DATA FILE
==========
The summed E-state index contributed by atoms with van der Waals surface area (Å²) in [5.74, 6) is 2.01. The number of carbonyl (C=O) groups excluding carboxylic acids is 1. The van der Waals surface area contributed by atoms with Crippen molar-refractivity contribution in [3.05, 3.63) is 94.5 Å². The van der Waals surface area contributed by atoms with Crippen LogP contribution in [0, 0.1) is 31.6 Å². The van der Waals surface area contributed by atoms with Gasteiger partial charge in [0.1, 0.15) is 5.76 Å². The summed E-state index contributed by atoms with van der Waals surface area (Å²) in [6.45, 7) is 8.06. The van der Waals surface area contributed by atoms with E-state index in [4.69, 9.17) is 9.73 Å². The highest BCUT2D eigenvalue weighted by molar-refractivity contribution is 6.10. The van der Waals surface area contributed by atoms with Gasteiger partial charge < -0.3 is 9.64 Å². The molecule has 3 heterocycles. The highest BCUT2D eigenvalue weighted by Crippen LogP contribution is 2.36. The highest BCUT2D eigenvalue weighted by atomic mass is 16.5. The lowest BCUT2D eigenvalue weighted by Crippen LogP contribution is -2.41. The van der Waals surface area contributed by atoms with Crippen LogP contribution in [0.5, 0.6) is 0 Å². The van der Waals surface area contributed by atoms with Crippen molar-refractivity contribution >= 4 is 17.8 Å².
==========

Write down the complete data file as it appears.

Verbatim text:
The summed E-state index contributed by atoms with van der Waals surface area (Å²) in [5.74, 6) is 2.01. The number of carbonyl (C=O) groups excluding carboxylic acids is 1. The van der Waals surface area contributed by atoms with Crippen molar-refractivity contribution in [3.05, 3.63) is 94.5 Å². The van der Waals surface area contributed by atoms with Crippen LogP contribution in [0, 0.1) is 31.6 Å². The van der Waals surface area contributed by atoms with Gasteiger partial charge in [0.1, 0.15) is 5.76 Å². The summed E-state index contributed by atoms with van der Waals surface area (Å²) in [6.45, 7) is 8.06. The van der Waals surface area contributed by atoms with E-state index in [4.69, 9.17) is 9.73 Å². The highest BCUT2D eigenvalue weighted by molar-refractivity contribution is 6.10. The van der Waals surface area contributed by atoms with Gasteiger partial charge < -0.3 is 9.64 Å². The molecule has 3 heterocycles. The highest BCUT2D eigenvalue weighted by Crippen LogP contribution is 2.36. The highest BCUT2D eigenvalue weighted by atomic mass is 16.5. The lowest BCUT2D eigenvalue weighted by Crippen LogP contribution is -2.41. The van der Waals surface area contributed by atoms with Crippen LogP contribution in [0.5, 0.6) is 0 Å². The van der Waals surface area contributed by atoms with Crippen molar-refractivity contribution >= 4 is 17.8 Å².